Having written about at least one movie featuring each of the most famous Universal monsters, Ghastly Gems has hit something of a crossroads. Before moving onto sequels, spin-offs, and other monster-related oddities, let’s start the spookiest month of the year off by ranking Universal’s pantheon of cinematic monsters to see who is the ghastliest of them all!
7. The Mummy, AKA Imhotep (featured in 1932’s The Mummy) – Imhotep – a lovesick priest from ancient Egypt who was mummified and buried alive – doesn’t get any sympathy points to help him out on this list. Nor does he get points for being impressively portrayed by the great Boris Karloff. This film is called The Mummy and every damn bit of media surrounding it showcases Karloff’s fantastic mummy makeup, and yet that makeup is mostly seen at the very beginning of the movie! No amount of creepy Karloff’s staring is gonna keep Imhotep from the bottom of this list.
6. The Phantom (featured in 1925’s The Phantom of the Opera) – Lon Chaney’s Phantom is the stuff of nightmares, and the reveal of his ghastly visage is one of horror cinema’s greatest moments. This adaptation of the French novel portrays the Phantom as a sadistic monster who lures his adversaries into the labyrinthine tunnels beneath the opera house he haunts. Between his devious trap rooms and making the heroine choose between others’ lives and her own happiness, the Phantom can be thought of as the original (and much creepier) Jigsaw.
5. The “Gill Man” (featured in 1954’s The Creature from the Black Lagoon) – Perhaps the most divisive of the “Universal Monsters,” poor Gilly just doesn’t get enough credit – probably because he’s the only one that is 100% non-human. And yet, the Gill Man exhibits more humanity than several of the other monsters on this list. The humanoid fish creature mostly attacks a group of researchers out of self-preservation, and as Marilyn Monroe’s character pointed out in The Seven Year Itch, perhaps he just wanted to be loved!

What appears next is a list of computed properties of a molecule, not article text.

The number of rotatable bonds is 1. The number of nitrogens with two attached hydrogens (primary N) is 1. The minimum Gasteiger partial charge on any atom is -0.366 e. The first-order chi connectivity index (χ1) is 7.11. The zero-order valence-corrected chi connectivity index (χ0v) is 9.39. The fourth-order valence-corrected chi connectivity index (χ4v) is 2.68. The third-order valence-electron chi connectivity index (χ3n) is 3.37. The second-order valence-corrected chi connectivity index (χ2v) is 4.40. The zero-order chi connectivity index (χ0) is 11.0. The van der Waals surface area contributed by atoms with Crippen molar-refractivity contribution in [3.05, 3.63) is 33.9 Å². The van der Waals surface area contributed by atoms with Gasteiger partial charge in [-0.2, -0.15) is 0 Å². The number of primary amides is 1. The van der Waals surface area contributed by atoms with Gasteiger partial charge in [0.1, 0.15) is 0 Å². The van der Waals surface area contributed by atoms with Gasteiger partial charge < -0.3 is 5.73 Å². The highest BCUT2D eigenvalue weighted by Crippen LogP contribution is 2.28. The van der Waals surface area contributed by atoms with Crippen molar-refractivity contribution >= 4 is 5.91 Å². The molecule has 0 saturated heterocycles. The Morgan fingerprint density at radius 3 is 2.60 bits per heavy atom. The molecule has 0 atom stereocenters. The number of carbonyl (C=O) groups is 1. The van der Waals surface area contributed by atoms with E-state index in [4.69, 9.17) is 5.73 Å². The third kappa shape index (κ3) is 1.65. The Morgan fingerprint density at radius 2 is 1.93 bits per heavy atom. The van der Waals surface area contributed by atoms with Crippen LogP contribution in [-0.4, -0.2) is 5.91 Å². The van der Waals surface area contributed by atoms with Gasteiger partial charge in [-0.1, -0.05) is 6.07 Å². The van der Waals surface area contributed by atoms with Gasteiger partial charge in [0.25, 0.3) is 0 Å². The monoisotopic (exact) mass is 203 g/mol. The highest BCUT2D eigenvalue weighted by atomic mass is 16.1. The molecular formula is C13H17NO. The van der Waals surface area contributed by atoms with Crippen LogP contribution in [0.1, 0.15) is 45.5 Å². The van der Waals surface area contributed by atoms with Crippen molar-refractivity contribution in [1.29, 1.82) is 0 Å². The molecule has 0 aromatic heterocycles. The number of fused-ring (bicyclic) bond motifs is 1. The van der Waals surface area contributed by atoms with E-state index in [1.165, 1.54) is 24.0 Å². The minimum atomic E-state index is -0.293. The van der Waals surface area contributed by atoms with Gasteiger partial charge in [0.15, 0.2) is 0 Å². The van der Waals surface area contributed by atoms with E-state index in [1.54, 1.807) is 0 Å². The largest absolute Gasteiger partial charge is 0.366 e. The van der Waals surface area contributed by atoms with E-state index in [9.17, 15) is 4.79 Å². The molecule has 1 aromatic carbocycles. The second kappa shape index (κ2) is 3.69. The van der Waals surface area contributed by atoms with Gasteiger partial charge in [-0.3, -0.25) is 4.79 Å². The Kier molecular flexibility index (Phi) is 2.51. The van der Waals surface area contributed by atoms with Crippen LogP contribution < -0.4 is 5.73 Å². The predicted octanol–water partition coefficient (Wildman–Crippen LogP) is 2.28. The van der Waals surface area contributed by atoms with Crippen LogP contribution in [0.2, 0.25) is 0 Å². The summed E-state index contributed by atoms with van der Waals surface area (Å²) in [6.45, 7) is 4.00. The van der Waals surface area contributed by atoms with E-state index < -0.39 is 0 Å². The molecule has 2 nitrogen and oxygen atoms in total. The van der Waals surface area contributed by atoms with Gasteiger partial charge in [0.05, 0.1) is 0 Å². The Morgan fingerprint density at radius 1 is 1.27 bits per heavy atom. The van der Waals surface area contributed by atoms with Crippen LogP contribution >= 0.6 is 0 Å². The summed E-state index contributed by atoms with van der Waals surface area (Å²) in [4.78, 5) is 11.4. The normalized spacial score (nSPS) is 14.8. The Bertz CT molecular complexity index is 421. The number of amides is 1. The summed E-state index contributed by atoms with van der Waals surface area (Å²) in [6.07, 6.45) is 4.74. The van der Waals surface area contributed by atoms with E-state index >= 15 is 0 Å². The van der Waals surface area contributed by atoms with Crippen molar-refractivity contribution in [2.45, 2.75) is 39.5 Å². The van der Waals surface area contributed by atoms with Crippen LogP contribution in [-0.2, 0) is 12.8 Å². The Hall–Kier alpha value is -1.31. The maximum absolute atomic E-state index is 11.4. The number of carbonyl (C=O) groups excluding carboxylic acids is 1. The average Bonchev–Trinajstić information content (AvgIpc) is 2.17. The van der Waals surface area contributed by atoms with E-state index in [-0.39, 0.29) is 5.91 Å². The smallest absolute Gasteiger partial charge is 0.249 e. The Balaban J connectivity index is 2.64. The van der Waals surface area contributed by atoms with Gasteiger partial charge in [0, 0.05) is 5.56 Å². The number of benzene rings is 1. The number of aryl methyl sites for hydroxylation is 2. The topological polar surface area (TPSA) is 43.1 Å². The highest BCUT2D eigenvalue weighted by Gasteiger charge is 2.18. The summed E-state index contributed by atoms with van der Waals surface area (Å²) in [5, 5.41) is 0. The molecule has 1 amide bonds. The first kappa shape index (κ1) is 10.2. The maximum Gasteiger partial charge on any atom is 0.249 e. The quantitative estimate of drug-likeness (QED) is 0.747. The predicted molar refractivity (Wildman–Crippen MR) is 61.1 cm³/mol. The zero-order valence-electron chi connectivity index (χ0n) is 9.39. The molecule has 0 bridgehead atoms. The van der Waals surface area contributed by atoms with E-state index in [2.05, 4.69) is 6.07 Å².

4. The Invisible Man (featured in 1933’s The Invisible Man) – Jack Griffin – a brilliant doctor who uses an experimental chemical on himself to become invisible – is at once the most human and most monstrous of the characters on this list. Aside from his invisibility, which has nothing to do with genetics, he is entirely human, and yet he racks up the largest number of kills by far of any of the Universal monsters’ debuts. Claude Rains does an excellent job of providing a voice for the lunatic doctor, and Griffin’s rapid descent into homicidal psychopathy is a blast to watch. Also worth noting is that his creepy bandaged appearance makes it so that The Invisible Man has something resembling an actual mummy in it longer than The Mummy does!
3. The Wolf Man (featured in 1941’s The Wolf Man) – The Wolf Man doesn’t have a very original premise, with previous Universal films such as Dr Jekyll and Mr. Hyde and Werewolf of London exploring similar stories about men turning into literal monsters on occasion. The Wolf Man, however, knocks it out of the park in terms of atmosphere, giving us a well-realized lycanthrope who prowls the foggy woods of Wales. Unlike many other horror antagonists, Larry Talbot, the unfortunate victim of the werewolf’s curse, didn’t do anything at all to warrant his tragic circumstances.
2. Count Dracula (featured in 1931’s Dracula) – Dracula is a character who is the polar opposite of Larry Talbot in the sense that he deserves no sympathy whatsoever. Drac is pure evil, and relishes in his ability to manipulate humans in order to satiate his hedonistic desires. The most famous bloodsucker’s most well-known cinematic vehicle might end up running on fumes by the end, but Bela Lugosi’s magnetic performance makes his Dracula a villain you can enjoy rooting for.
1. Frankenstein’s Monster (featured in 1931’s Frankenstein and 1935’s Bride of Frankenstein) – For being a dead guy, Frankenstein’s monster sure is easy for us regular humans to relate to! The “monster,” cobbled together from parts of various corpses by the ultimate mad scientist, Dr. Henry Frankenstein, leads a tumultuous and ephemeral (second) life. He’s abused by Dr. Frankenstein’s assistant, accidentally kills a friendly little girl, and is constantly chased by a mob of torch-wielding villagers. Things are even more bleak for poor Frankie in Bride of Frankenstein, where the monster’s hopes of having an undead mate who can relate to him are utterly dashed. In being a creature we both fear and can relate to, Frankenstein’s monster represents everything that makes the “Universal Monsters” iconic and enduring.
And there you have it! Maybe if Ghastly Gems goes on long enough, there can be a sequel list featuring, uh… Son of Dracula, and that… other vengeful mummy.
Don’t hold your breath on that one.